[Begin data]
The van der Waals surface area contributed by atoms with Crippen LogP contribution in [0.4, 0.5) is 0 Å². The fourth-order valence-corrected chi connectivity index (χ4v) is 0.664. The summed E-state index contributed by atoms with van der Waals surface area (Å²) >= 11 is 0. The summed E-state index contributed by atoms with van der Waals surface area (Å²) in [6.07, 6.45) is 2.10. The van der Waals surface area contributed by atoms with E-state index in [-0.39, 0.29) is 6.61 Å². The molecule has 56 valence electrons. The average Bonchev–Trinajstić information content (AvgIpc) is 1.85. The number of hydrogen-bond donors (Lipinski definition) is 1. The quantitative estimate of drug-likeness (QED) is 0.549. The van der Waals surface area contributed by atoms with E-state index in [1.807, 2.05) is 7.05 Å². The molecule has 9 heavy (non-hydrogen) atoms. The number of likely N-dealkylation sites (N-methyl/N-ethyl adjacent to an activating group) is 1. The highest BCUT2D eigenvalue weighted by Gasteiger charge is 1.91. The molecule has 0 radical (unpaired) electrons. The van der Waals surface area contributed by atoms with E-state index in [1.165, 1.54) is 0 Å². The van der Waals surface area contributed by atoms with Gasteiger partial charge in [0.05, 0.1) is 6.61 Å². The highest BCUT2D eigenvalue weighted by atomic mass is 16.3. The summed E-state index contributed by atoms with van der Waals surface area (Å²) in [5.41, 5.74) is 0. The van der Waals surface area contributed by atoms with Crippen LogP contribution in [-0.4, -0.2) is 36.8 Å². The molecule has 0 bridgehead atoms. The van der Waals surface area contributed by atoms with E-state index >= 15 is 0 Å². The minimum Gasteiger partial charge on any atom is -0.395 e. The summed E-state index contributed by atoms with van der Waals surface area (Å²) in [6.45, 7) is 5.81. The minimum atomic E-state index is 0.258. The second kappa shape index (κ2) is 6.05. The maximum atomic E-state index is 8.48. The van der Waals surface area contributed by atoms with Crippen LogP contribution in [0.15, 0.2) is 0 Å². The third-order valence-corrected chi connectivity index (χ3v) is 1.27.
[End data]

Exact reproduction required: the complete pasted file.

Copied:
The van der Waals surface area contributed by atoms with Crippen LogP contribution in [0.4, 0.5) is 0 Å². The fourth-order valence-corrected chi connectivity index (χ4v) is 0.664. The summed E-state index contributed by atoms with van der Waals surface area (Å²) >= 11 is 0. The summed E-state index contributed by atoms with van der Waals surface area (Å²) in [6.07, 6.45) is 2.10. The van der Waals surface area contributed by atoms with E-state index in [-0.39, 0.29) is 6.61 Å². The molecule has 56 valence electrons. The average Bonchev–Trinajstić information content (AvgIpc) is 1.85. The number of hydrogen-bond donors (Lipinski definition) is 1. The quantitative estimate of drug-likeness (QED) is 0.549. The van der Waals surface area contributed by atoms with E-state index in [1.807, 2.05) is 7.05 Å². The molecule has 9 heavy (non-hydrogen) atoms. The number of likely N-dealkylation sites (N-methyl/N-ethyl adjacent to an activating group) is 1. The highest BCUT2D eigenvalue weighted by Gasteiger charge is 1.91. The molecule has 0 radical (unpaired) electrons. The van der Waals surface area contributed by atoms with E-state index in [1.165, 1.54) is 0 Å². The van der Waals surface area contributed by atoms with Gasteiger partial charge in [0.05, 0.1) is 6.61 Å². The highest BCUT2D eigenvalue weighted by atomic mass is 16.3. The summed E-state index contributed by atoms with van der Waals surface area (Å²) in [5.41, 5.74) is 0. The van der Waals surface area contributed by atoms with Crippen LogP contribution in [-0.4, -0.2) is 36.8 Å². The molecule has 0 bridgehead atoms. The van der Waals surface area contributed by atoms with E-state index >= 15 is 0 Å². The minimum Gasteiger partial charge on any atom is -0.395 e. The summed E-state index contributed by atoms with van der Waals surface area (Å²) in [6.45, 7) is 5.81. The minimum atomic E-state index is 0.258. The second kappa shape index (κ2) is 6.05. The maximum atomic E-state index is 8.48. The van der Waals surface area contributed by atoms with Crippen LogP contribution in [0.15, 0.2) is 0 Å². The third-order valence-corrected chi connectivity index (χ3v) is 1.27.